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PRESS FREEDOM 3.00_01_59_28.Still002

Local journalists observe World Press Freedom Day

World Press Freedom Day was observed on May 3, and is dedicated to the autonomy that the press warrants to be able to report on issues without interference from government or political officials.  It is a day set aside to remind governments of their duty to uphold the right to freedom of expression.

World Press Freedom Day was observed on May 3, and is dedicated to the autonomy that the press warrants to be able to report on issues without interference from government or political officials.  It is a day set aside to remind governments of their duty to uphold the right to freedom of expression. In Belize, the media generally enjoys the liberty that press in many other countries don’t. However, this does not mean the local media is not without its fair share of issues. Today, we discussed what press freedom means in a local context with journalist for over 25 years and News Director of 7News, Jules Vasquez. He first touched on freedom and independence of the media.

Jules Vasquez, News Director, 7News: “There are so many people and situations we encounter where people are intimidated by the government or feel that they will be victimized if they speak up and we in the media also know that if you run a foul or if you go hard against a public official you might receive a call from upstairs – some notional upstairs saying “Hey, so and so is threatening to pull advertising.” The fact is we live in a small society and in some cases, not in all cases, in some cases there are public officials or elected officials who can act in a way that seeks to use intimidation as a means to muzzle the media. In fairness I will say it is not something I encounter and it’s certainly not something I tolerate on any level. Yes we have an independent media but we have to accept that we have a public sector driven economy and advertising from the government is very important you know so yes the media is independent but it’s not I believe ruggedly independent because we have seen cases where Kremandala for example has been victimized I believe for not, for perhaps speaking against the corporate interest of large companies or large government affiliated interests and you suffer you don’t get ads. We have gone through that with government in the past and it will be that way in the future. The fact is that we live in an economy where it is hard to operate without some level of commercial involvement from the government. I believe that as media we all have to strive to be as independent and as essential that if you stop advertising on my media house – and people have done it – that it will hurt you more than it will hurt me. It will hurt me bad but it will hurt you because it will reduce the value of your brand so substantially that you will have to do it. So I think that we really have to reach a point where the government is less able to hurt media houses by taking ads out of their newspaper or their tv station or their radio station.”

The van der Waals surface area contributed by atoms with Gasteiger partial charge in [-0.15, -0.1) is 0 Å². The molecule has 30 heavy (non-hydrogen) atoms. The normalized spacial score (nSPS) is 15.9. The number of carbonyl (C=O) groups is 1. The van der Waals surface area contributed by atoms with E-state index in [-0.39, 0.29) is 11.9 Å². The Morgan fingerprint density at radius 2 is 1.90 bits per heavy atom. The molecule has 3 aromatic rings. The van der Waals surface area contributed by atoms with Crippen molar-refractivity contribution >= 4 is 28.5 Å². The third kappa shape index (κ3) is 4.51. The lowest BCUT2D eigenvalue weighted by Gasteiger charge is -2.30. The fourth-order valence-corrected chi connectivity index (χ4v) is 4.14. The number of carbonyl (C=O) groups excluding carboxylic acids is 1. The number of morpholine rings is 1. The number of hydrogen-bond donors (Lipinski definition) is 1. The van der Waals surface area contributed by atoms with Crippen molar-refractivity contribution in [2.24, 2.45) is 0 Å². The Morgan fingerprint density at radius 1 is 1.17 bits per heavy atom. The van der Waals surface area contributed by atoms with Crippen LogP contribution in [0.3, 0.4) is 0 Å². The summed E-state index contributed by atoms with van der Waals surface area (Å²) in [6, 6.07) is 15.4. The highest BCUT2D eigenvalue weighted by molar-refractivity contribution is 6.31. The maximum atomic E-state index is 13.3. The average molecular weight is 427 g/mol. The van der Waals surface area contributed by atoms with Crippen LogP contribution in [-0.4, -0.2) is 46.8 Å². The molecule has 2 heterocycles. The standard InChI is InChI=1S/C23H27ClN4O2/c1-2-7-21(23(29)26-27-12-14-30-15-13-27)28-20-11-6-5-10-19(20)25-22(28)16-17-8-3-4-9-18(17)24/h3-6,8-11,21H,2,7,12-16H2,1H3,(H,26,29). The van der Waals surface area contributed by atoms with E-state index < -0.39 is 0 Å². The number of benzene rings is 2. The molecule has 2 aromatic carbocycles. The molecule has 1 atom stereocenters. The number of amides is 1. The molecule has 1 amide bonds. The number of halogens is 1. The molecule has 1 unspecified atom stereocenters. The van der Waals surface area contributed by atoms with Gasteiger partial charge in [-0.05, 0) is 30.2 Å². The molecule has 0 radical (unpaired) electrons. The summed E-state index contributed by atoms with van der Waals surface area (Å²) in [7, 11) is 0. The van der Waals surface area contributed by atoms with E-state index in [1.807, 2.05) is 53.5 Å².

Vasquez went on to speak on the issue of safety as it relates to reporters, particularly women.